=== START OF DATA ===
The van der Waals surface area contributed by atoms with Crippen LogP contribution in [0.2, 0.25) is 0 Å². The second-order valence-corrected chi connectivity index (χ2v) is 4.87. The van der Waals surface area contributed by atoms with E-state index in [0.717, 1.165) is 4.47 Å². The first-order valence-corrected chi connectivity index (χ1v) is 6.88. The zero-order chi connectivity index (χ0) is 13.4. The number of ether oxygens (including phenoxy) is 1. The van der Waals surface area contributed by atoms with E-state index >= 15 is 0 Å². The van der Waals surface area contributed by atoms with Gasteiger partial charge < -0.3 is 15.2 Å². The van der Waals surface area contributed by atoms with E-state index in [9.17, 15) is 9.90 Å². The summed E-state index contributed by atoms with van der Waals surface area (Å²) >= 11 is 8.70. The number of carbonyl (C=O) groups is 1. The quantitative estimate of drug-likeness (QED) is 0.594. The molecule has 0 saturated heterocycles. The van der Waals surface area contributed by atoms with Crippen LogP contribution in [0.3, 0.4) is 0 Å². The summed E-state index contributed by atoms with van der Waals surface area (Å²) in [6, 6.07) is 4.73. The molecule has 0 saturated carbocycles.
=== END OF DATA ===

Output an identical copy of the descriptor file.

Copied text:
The van der Waals surface area contributed by atoms with Crippen LogP contribution in [0.2, 0.25) is 0 Å². The second-order valence-corrected chi connectivity index (χ2v) is 4.87. The van der Waals surface area contributed by atoms with E-state index in [0.717, 1.165) is 4.47 Å². The first-order valence-corrected chi connectivity index (χ1v) is 6.88. The zero-order chi connectivity index (χ0) is 13.4. The number of ether oxygens (including phenoxy) is 1. The van der Waals surface area contributed by atoms with E-state index >= 15 is 0 Å². The van der Waals surface area contributed by atoms with Gasteiger partial charge < -0.3 is 15.2 Å². The van der Waals surface area contributed by atoms with E-state index in [9.17, 15) is 9.90 Å². The summed E-state index contributed by atoms with van der Waals surface area (Å²) >= 11 is 8.70. The number of carbonyl (C=O) groups is 1. The quantitative estimate of drug-likeness (QED) is 0.594. The molecule has 0 saturated heterocycles. The van der Waals surface area contributed by atoms with Crippen LogP contribution in [0.3, 0.4) is 0 Å². The summed E-state index contributed by atoms with van der Waals surface area (Å²) in [6, 6.07) is 4.73. The molecule has 0 saturated carbocycles.